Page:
June 18, 1889 – Rockefeller builds Giant Refinery –

Standard Oil Company of New Jersey incorporated a new subsidiary, Standard Oil Company of Indiana, and began processing oil at a new refinery in Whiting, Indiana, southeast of Chicago. The refinery, which became the largest in the United States by the mid-1890s, in 1910 added pipelines connecting it to Kansas and Oklahoma oilfields.

Standard Oil Company logo and circa 1950 aerial view of petroleum refinery in Whiting, Indiana.

Constructed in 1889 about 15 miles from downtown Chicago, the former Standard Oil refinery in Whiting, Indiana, today owned and operated by BP, processes up to 450,000 barrels of oil a day.

When the Supreme Court in 1911 mandated the break up of John D. Rockefeller’s companies, Standard Oil of Indiana emerged as an independent company, opening Amoco branded service stations in the late 1950s. Amoco merged with British Petroleum (BP) in 1998 — the largest foreign takeover of U.S. company up to that time.

Learn more in Standard Oil Whiting Refinery.

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June 18, 1946 – Truman establishes National Petroleum Council

At the request of President Harry S. Truman, the National Petroleum Council (NPC), was established by the Department of the Interior to make recommendations relating to energy issues. Transferred to the newly established Department of Energy in 1977, the council became a privately funded advisory committee with 200 members appointed by the Secretary of Energy. The NPC notes that “the NPC does not concern itself with trade practices, nor does it engage in any of the usual trade association activities.”

June 18, 1948 – Service Company celebrates 100,000th Perforation

Fifteen years after its first perforation job, Lane-Wells Company returned to the same well near Motebello, California, and performed its 100,000th perforation. The return to Union Oil Company’s La Merced No. 17 well included a special ceremony hosted by Walter Wells, chairman and company co-founder.

Lane-Wells headquarters building designed by architect William E. Mayer and completed in 1937

The Los Angeles headquarters building of Lane-Wells was completed in 1937.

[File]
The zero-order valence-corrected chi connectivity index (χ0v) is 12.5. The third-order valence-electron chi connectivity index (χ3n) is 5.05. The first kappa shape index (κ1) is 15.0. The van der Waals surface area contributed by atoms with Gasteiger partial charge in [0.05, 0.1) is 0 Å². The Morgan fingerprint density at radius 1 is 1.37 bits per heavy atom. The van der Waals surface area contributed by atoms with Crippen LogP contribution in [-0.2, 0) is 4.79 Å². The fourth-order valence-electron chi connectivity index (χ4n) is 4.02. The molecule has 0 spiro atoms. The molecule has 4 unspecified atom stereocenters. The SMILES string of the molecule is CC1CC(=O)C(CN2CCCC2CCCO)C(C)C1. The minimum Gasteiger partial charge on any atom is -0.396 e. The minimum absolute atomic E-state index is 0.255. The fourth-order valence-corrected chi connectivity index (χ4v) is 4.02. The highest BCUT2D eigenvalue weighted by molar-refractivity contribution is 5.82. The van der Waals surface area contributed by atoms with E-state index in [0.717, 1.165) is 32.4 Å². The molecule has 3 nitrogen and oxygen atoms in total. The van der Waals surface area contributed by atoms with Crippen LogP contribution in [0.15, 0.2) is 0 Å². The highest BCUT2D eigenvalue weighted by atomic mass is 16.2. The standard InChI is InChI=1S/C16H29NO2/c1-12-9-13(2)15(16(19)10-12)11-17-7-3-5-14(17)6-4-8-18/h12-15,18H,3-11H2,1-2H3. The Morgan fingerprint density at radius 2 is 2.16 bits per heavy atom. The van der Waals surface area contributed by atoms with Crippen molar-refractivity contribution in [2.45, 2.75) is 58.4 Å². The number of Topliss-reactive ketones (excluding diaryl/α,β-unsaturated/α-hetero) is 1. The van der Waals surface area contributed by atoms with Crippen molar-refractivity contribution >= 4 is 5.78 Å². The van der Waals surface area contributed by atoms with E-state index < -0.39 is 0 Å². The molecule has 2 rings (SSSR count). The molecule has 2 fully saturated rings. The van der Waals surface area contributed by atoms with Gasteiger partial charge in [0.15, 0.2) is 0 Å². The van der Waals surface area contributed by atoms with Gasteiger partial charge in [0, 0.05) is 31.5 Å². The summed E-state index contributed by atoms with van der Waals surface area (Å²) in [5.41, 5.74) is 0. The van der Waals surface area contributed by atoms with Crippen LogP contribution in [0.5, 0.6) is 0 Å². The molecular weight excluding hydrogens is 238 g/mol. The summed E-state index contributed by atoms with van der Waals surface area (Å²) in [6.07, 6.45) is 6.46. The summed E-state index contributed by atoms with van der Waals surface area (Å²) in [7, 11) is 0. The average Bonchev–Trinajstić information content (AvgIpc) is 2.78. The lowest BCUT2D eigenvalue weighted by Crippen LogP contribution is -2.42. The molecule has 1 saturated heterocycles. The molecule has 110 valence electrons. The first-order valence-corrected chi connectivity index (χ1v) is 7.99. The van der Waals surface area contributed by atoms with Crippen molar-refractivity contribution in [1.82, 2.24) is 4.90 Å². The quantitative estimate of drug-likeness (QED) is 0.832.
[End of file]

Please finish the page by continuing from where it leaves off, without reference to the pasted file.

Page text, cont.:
In 1930, Wells and oilfield tool salesman Bill Lane developed a practical downhole gun that could shoot steel bullets through casing. Their multiple-shot perforator fired bullets by electrical detonation. After many tests, success came at the La Merced No. 17 well. By late 1935, Lane-Wells had established a small fleet of trucks for well-perforation services. The company merged with Dresser Industries in 1956 and later became part of Baker-Atlas.

Learn more in Lane-Wells 100,000th Perforation.

June 20, 1977 –  Oil begins Flowing in Trans-Alaska Pipeline

The Trans-Alaska Pipeline began carrying oil 800 miles from Prudhoe Bay to the Port of Valdez at Prince William Sound. The oil arrived 38 days later, culminating the world’s largest privately funded construction project at that time. The Prudhoe Bay field had been discovered in 1968 by Atlantic Richfield and Exxon about 250 miles north of the Arctic Circle.

The Trans-Alaska Pipeline zigzags in the wilderness.

Construction of the controversial pipeline began in 1974. Photo courtesy Alaska Pipeline Authority.

After years of controversy, construction of the 48-inch-wide pipeline began in April 1974. Above-ground sections of the pipeline (420 miles) were built in a zigzag configuration to allow for expansion or contraction with temperature changes. In some permafrost areas, the supports include “heat pipes.”

Oil throughput of the $8 billion pipeline peaked in 1988 at just over two million barrels per day, according to the Energy Information Administration (EIA), adding that since 2003, “actual deliveries have been less than one million barrels per day, and averaged 483,000 barrels per day in 2022, the first year-over-year increase since 2017.”

Learn more in Trans-Alaska Pipeline History.

June 21, 1893 – Submersible Pump Inventor born

Armais Arutunoff, inventor of the electric submersible pump for oil wells, was born to Armenian parents in Tiflis, Russia. He would invent the world’s first electrical centrifugal submersible pump in 1916. At first, Arutunoff could not find financial support for his oilfield production technology after emigrating to the United States in 1923.

Portrait of Armais Arutunoff inventor of electric submersible pump.

Russian engineer Armais Arutunoff invented of the first electric submersible pumps.

Thanks to help from his friend Frank Phillips, president of Phillips Petroleum, in 1928 Arutunoff moved to Bartlesville, Oklahoma, and established a manufacturing company. His REDA Pump Company manufactured pump and motor devices (and employed hundreds during the Great Depression).

The name REDA, which stands for Russian Electrical Dynamo of Arutunoff, was the cable address of the company he originally formed in Germany and now part of SLB (Schlumberger until 2022).